Michael Marshall (freelance). Meet your unknown ancestor. First published in New Scientist

Clare Wilson. Choose your child's Intelligence. First published in New Scientist


The Royal Society Radio Prize

Team entry: Science Correspondent/Presenter - Victoria Gill, Producer – Andrew Luck-Baker. The Sisters of the Sacred Salamander. First broadcast on BBC Radio 4.

Team entry: Producer - Anna Lacey, Presenter - Geoff Marsh, Sound Design - Peregrine Andrews. CrowdScience: Why do drivers zone out? A BBC Radio Science Unit production first broadcast on BBC World Service.

Team entry: Producer – Jim Taylor, Presenter - Anna Foster, Multi-media Producer - Nick Garnett, Assistant Editor - Clare Fordham. BBC Radio 5 Live - Women of Nasa. Three hour live outside broadcast on BBC Radio 5 Live.

Special mention:

The judges wanted to congratulate producer Alexandra Feachem, and presenters Brian Cox and Robin Ince on the 100th episode of The Infinite Monkey Cage broadcast on BBC Radio. The judges said the programme still sounds “fresh, funny and fact-packed” after 100 episodes.


Scripted or edited TV programme or online video of the year

Team entry: Executive Producer - Steve Crabtree, Producer and Director - Fiona Lloyd-Davies, Series Producer - Rob Liddell. Horizon: My Amazing Brain - Richard's War. First broadcast on BBC Two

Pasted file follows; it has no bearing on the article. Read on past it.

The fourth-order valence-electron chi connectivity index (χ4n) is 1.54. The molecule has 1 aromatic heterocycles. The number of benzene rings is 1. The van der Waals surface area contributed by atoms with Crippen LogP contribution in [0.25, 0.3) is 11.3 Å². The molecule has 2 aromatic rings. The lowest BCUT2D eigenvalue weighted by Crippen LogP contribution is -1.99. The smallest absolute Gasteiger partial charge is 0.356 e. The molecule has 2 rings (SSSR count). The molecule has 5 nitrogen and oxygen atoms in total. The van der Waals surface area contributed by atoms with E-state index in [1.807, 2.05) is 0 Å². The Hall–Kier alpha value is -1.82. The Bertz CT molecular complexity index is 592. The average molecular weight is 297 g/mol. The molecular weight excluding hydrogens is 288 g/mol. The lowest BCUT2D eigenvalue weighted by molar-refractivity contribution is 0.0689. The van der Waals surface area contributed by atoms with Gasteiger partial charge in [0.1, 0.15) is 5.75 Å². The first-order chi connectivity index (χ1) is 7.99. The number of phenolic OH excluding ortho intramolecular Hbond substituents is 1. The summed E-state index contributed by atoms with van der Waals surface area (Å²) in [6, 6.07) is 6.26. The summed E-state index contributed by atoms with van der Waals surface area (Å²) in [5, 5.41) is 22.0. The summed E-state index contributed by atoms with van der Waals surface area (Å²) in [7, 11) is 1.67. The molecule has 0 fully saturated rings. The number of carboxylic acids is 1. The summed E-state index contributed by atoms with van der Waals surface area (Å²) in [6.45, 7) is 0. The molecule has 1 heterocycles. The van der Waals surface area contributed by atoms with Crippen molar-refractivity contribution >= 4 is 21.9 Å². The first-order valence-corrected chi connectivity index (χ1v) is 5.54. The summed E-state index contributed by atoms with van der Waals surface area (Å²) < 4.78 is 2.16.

Team entry: Commissioning Editor – Richard Fisher, Reporter and presenter - Lee Johnson, Director and filmmaker - Adam Proctor. Searching for Starlite. Broadcast on BBC Reel (online) and BBC World News

Team entry: Video producer - Jennifer Green, Animator - Jules Bartl, Voice-over/scripting - Marnie Chesterton. How trees secretly talk to each other. First broadcast by CrowdScience (online), BBC World Service 

Team entry: Producer and presenter - Melissa Hogenboom, Series producer and director - Pierangelo Pirak. Sicily's unusual world of the dead. First broadcast on BBC Reel (online)


Innovation of the year (new award in 2019)

Team entry: Director/Producer/Writer - Noah Baker, Puppeteers - George Glover, Eti Meacock, Bori Mezo. The tale of the Edith’s Checkerspot: Butterflies in an evolutionary trap. First broadcast by Nature (online). Behind the scenes video exploring how the film was made.

Team entry: Simon Bowers, European coordinator and senior reporter, International Consortium of Investigative Journalists       plus almost one hundred journalists from thirty European media outlets across sixteen countries. The Implant Files: an innovative collaboration in science journalism. Example article submitted: The implant files. In the UK this article was published by the BMJ.

Team entry: Science Editor - Robert McSweeney, Multimedia Journalist - Rosamund Pearce, Digital Content Manager – Thomas Harrisson, Junior Content Producer – Tom Prater. The impacts of climate change at 1.5C, 2C and beyond. First published by Carbon Brief (online).


Local or regional journalist of the year (new award 2019)

Because of the low number of entries it was decided not to make an award in 2019. The ABSW Board will work to develop awareness of this award for 2020.


The NUJ Stephen White Award for communication and reporting of science in a non-science context